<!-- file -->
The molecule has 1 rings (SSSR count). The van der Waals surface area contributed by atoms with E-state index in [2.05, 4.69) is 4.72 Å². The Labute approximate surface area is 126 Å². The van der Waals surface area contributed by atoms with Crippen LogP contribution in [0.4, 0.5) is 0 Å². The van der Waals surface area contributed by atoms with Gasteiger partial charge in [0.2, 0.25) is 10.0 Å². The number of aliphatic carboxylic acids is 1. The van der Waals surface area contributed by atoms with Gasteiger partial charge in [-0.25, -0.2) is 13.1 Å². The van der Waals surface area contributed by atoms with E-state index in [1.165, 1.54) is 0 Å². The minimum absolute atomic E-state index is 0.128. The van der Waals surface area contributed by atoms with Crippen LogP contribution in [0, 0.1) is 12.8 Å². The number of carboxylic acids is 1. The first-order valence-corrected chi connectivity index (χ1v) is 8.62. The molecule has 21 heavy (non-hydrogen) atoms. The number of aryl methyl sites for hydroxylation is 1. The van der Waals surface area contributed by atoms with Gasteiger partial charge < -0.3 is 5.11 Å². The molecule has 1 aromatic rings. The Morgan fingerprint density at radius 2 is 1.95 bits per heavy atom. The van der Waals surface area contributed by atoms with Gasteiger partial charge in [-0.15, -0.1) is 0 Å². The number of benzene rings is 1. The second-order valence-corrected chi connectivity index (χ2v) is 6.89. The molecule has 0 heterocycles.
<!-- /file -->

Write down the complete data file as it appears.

The molecule has 1 rings (SSSR count). The van der Waals surface area contributed by atoms with E-state index in [2.05, 4.69) is 4.72 Å². The Labute approximate surface area is 126 Å². The van der Waals surface area contributed by atoms with Crippen LogP contribution in [0.4, 0.5) is 0 Å². The van der Waals surface area contributed by atoms with Gasteiger partial charge in [0.2, 0.25) is 10.0 Å². The number of aliphatic carboxylic acids is 1. The van der Waals surface area contributed by atoms with Gasteiger partial charge in [-0.25, -0.2) is 13.1 Å². The van der Waals surface area contributed by atoms with E-state index in [1.165, 1.54) is 0 Å². The minimum absolute atomic E-state index is 0.128. The van der Waals surface area contributed by atoms with Crippen LogP contribution in [0, 0.1) is 12.8 Å². The number of carboxylic acids is 1. The first-order valence-corrected chi connectivity index (χ1v) is 8.62. The molecule has 21 heavy (non-hydrogen) atoms. The number of aryl methyl sites for hydroxylation is 1. The van der Waals surface area contributed by atoms with Gasteiger partial charge < -0.3 is 5.11 Å². The molecule has 1 aromatic rings. The Morgan fingerprint density at radius 2 is 1.95 bits per heavy atom. The van der Waals surface area contributed by atoms with Gasteiger partial charge in [-0.15, -0.1) is 0 Å². The number of benzene rings is 1. The second-order valence-corrected chi connectivity index (χ2v) is 6.89. The molecule has 0 heterocycles.